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What is Reactive Programming in Javascript Example

Reactive Programming in Javascript is like a sequence of events that occur in time. It is an Asynchronous Programming concept around data streams. Reactive programming is a programming paradigm for writing code, mainly concerned with asynchronous data streams. It is a programming of event streams that happens in time.

It’s time to rethink the basic Software Architecture because Conventional Programming is not satisfied with today’s modern software application requirement.

Reactive Programming in Javascript

RxJS is a JavaScript library for transforming, composing and querying asynchronous streams of data. RxJS can be used both in the browser or on the server-side using Node.js.

 Just a different way of building software apps that will “react” to changes that happen instead of the typical way of writing software where we explicitly write code (aka “imperative” programming) to handle those changes.

Dynamic Data Streams (Event Emitters)

In general programming paradigm if z = x + y at the time of declaration then z will be the sum of x and y, but after that statement, if we change the value of x and y then z will be unchanged. So no effects after that sum statement.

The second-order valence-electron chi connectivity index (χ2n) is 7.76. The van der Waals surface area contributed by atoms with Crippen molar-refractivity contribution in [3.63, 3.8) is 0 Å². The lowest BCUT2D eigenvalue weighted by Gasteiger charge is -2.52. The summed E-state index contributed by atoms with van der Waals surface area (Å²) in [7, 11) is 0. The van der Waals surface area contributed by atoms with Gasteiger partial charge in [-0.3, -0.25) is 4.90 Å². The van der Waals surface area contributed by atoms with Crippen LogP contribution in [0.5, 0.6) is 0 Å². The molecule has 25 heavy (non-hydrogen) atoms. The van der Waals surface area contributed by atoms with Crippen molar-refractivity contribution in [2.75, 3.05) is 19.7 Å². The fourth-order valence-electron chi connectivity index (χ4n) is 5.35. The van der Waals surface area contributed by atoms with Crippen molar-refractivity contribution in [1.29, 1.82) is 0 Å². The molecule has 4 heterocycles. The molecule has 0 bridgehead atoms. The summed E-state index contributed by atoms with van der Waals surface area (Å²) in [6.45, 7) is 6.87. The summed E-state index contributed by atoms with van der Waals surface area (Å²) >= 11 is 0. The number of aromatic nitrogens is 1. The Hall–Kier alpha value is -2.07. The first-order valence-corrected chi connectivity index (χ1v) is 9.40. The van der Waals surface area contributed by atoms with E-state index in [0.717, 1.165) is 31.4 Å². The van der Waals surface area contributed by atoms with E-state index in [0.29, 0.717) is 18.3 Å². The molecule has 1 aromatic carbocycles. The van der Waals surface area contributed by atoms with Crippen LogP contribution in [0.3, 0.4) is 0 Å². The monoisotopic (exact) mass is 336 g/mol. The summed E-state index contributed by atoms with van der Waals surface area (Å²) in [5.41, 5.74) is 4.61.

Example # 1


var x = 10;
var y = 20;
let z = x + y;
x = 100;
y = 200;

If you are directly running the above code in the browser, then you might face the following issue.

Possible Errors

  1. You can get any syntax errors.
  2. If you perform code directly in your browser, then chances are very high to fail the webpack compilation process.

Possible Solutions

  1.  Beginner’s Guide To Setup ES6 Development Environment  Follow this article strictly and put the above code in the main.js file

In both console report, we will get the same thing, and that is 30 and 30

The value of x and y does not affect variable z, so in Imperative Programming, The concept of Dynamic Change is missing.

Here in the example, we are using ES6 so, we need to download the ES6 version of RxJS.

npm install rxjs-es --save
import {Observable} from 'rxjs-es';
let streamA = Observable.of(3);
let streamB = => 3 * a);
streamB.subscribe(b => console.log(b));

In the console, we can see the output of 9

Now we need to specify the Dynamic Behaviour of the Streams at the Declaration of the time and not after that otherwise It will not work. So dynamic code will look like this.

import {Observable} from 'rxjs-es';
let streamA = Observable.of(3, 4); // At the time of declaration, we need to assign the dynamic behaviour.
let streamB = => 10 * a);
streamB.subscribe(b => console.log(b));

Now your new output will be 9 and 12

In Reactive Programming, everything is Streams that occur in time. A stream is a progression(sequence) of ongoing events specific to time.

Example # 2


let a = [1,2,3,4,5,6,7,8,9];
console.log(a); // [1,2,3,4,5,6,7,8,9]

It logs the array of the values, and it does not relate to kind any of time interference.